Pediatric Dehydration Malpractice: Failure to Treat Dehydration in Infants

Severe dehydration rarely “just happens”. It usually occurs when an infant has another illness (such as gastroenteritis, or stomach flu) or injury (such as second- or third-degree burns) that depletes the body’s water and electrolytes. These cases occur here in Orlando, throughout Florida, and beyond. We’ve discussed the condition in previous posts, and now we’re looking at outcomes.

Infants and children are at the greatest risk because their small bodies have a high turnover of water and electrolytes and are, as a group, most likely to have diarrhea. Even when perfectly healthy, they need to drink and eat more frequently than adults. Regardless of how severe dehydration happens, there are many possible outcomes if a doctor commits pediatric dehydration malpractice and fails to prevent or treat dehydration, the most common and serious of which I describe below.

In every case, you should contact a pediatric dehydration malpractice attorney to discuss possible recourse.

Cerebral Edema

In plain English, cerebral edema means “swelling of the brain”. If dehydration is not properly treated, the body may rehydrated too quickly, causing brain cells to swell and potentially rupture. The increase of pressure against the skull can restrict blood flow, which in turn reduces the amount of oxygen the brain receives. This end result may be the permanent damage or death of brain cells.


Electrolytes carry electrical signals between cells. If electrolyte levels become lowered, those signals can get mixed up, leading to delirium, involuntary muscle contractions or unconsciousness. While most seizures do not cause long-lasting harm to the brain, they can sometimes cause brain damage.

Hypovolemic Shock

Blood is 90% water. When the body become dehydrated, the volume of fluid in the blood decreases causing the heart to pump faster. This may lead to hypovolemic shock, or low blood volume shock. This is one of the most serious complications of dehydration and can be life-threatening. When in shock the cells malfunction, which leads to cell death and eventually to organ failure.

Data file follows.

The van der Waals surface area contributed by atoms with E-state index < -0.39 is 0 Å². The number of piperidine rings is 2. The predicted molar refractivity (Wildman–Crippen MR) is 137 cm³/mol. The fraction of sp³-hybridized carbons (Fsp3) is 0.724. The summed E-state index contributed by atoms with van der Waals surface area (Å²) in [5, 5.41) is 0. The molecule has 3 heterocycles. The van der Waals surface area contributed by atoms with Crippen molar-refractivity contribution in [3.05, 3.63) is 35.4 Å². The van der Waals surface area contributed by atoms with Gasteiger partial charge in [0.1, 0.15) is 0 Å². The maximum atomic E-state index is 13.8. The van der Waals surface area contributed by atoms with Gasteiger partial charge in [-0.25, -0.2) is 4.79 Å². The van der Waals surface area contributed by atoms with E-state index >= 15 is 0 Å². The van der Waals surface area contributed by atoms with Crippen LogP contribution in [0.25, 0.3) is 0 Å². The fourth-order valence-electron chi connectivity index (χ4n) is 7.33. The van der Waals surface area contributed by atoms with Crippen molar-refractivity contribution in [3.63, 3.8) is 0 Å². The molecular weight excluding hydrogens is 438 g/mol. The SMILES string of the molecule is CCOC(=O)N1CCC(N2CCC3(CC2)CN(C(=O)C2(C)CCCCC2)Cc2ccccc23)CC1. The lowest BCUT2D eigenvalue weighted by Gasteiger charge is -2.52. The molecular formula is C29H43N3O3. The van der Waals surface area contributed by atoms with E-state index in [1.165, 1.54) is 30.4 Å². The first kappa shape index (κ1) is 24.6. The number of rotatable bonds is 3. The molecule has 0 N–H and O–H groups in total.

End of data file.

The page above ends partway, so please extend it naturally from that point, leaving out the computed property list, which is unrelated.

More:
Kidney Failure

When the volume of fluid in the blood decreases, this also means that otherwise healthy kidneys do not receive enough blood to function properly (meaning they cannot remove excess fluid and waste from blood). This is called prerenal acute kidney injury and it is potentially life-threatening. If not treated, it can lead to tissue death and complete kidney failure.


As described above, severe dehydration may lead to many malfunctions in the body. Those malfunctions may lead to coma or even death if they are not treated properly. In our next post, about How Doctors Can Miss Important Cues, I’ll share the case of an infant who was given a narcotic that resulted in cardiac arrest and death because she was severely dehydrated and her body could not handle the drug.

No matter how or why doctors fail to properly treat severe dehydration in infants, they must be held accountable when the outcome results in injury or death. Pediatric dehydration malpractice is best addressed in court by an experienced practitioner. Only an experienced pediatric malpractice attorney can get you the help you need. Contact Orlando malpractice attorney Jeff Badgley to review your case today.

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